We rarely find ourselves using specific teaching materials aimed at primary school these days. We find someone who inspires us or is an expert, somehow. This is usually through reading their books or finding their work on the internet. For example, we love the Royal Institute Lectures for science and maths, available online. We sometimes manage to persuade experts leading classes for adults to let our older daughter attend (like a recent series of archaeology lectures about our part of Ireland). We grab skilled friends to teach us what they know whenever they visit. I support the children to learn anything science or maths related and my husband focuses on creative writing because of our own knowledge and experience in those areas.

  1. Play to learn

Play is necessary for health, learning and for having fun! We make a lot of time for unsupervised free play. From experience we have found huge benefits to adventurous physical play, particularly outside: there is lots of rough and tumble wrestling, tree climbing, exploring rivers, swimming in lakes and the sea (when we can make it happen); but also other quieter (…well sometimes quieter!) forms of play, like fantasy / role-play and constructional play. We try to encourage that it occurs outside, in all weather. If quantum physics entanglement theory is correct, then whatever we spend time looking at (and perhaps listening to, smelling, tasting and touching) could help us become a little bit of what we interact with. So if the children spend much of their time out together with other nature, they might truly be part of it, value and defend it, rather than covet and relate more to screens and machines.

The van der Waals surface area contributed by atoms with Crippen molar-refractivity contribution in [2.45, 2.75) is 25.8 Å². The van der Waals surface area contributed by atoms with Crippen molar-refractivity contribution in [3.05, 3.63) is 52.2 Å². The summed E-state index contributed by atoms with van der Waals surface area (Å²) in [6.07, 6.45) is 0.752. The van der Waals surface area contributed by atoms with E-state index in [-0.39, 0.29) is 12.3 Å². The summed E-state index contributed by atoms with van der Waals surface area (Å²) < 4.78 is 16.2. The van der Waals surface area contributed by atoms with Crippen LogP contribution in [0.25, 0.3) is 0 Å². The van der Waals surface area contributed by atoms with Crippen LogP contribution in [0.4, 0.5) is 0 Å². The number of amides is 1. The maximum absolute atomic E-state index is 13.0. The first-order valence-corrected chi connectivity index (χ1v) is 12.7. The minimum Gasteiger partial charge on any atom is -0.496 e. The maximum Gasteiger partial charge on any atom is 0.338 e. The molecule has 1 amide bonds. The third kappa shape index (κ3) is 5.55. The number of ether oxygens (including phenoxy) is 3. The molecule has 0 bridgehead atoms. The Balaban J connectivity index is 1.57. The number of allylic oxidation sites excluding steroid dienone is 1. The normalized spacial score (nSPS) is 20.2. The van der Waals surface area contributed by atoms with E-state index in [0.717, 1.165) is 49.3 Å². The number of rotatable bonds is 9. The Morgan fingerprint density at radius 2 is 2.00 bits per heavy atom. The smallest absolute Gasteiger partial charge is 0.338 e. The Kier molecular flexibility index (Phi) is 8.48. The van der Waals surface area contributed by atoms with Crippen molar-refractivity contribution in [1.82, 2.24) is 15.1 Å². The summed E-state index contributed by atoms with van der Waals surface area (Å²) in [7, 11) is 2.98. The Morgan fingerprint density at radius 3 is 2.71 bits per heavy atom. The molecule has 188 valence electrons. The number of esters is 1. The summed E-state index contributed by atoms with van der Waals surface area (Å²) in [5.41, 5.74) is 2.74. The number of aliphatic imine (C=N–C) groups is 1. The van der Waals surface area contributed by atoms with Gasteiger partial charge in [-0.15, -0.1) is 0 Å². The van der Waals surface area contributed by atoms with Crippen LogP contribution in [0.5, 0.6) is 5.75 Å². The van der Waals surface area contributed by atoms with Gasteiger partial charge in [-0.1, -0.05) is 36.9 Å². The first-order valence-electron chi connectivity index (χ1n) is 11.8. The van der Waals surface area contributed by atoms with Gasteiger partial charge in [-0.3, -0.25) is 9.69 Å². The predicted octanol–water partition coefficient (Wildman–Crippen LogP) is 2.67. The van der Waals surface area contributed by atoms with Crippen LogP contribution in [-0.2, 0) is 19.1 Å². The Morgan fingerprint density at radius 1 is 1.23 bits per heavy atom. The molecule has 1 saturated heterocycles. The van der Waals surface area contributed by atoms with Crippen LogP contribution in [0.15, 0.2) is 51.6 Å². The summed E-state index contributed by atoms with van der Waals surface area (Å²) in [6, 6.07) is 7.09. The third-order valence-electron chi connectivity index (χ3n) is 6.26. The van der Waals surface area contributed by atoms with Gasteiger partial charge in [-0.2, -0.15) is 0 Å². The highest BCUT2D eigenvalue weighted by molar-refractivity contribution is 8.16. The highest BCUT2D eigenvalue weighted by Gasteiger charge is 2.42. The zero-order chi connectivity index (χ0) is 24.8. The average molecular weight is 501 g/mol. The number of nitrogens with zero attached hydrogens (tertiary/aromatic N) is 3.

There is a lot more to our personal and vernacular home-education than I can write here and there isn’t the scope to give each big principle or the thinkers behind them, the words or time they are due, but I hope I’ve made a fair attempt at describing some of them.

After lots of encouragement to do so, I am currently busy putting together a simple website to document and share these ideas in greater depth. I hope they will be useful to parents thinking about, embarking on or already on a home education journey. If you would like to know when it goes up on-line please send an email to home.edgeucated@gmail.com

The teacher who couldn’t read

A little while ago I read the most amazing story on the BBC news by John Corcoran. He was a teacher for 17 years who had hidden the fact that he couldn’t read.

The teacher John Corcoran who kept it secret that he couldn’t read or write. Read his moving story

A teacher who couldn’t read? How shocking is that?

Or is it? Is it more shocking that someone who was so devoted to trying to better himself, despite his inability to pick up this skill, should be so ashamed of it that he had to keep it secret.

But perhaps the real shocker is the fact that our so-called inclusive society so looks down on people who cannot read that they feel compelled to do so?

Read his amazing story here.

The subject of his story is something that often bugs me; that we make judgements about people’s intelligence and about them as people just because they are different from us and cannot develop the skills required for reading in the same way we might.

Reading is a skill – a multitude of skills combined together – just like driving, for example. The ability to drive is also a set of skills that some people never manage to acquire, despite persistently trying. Reading is the same; a set of skills that because of the differences in people, some are unable to develop the same way as others.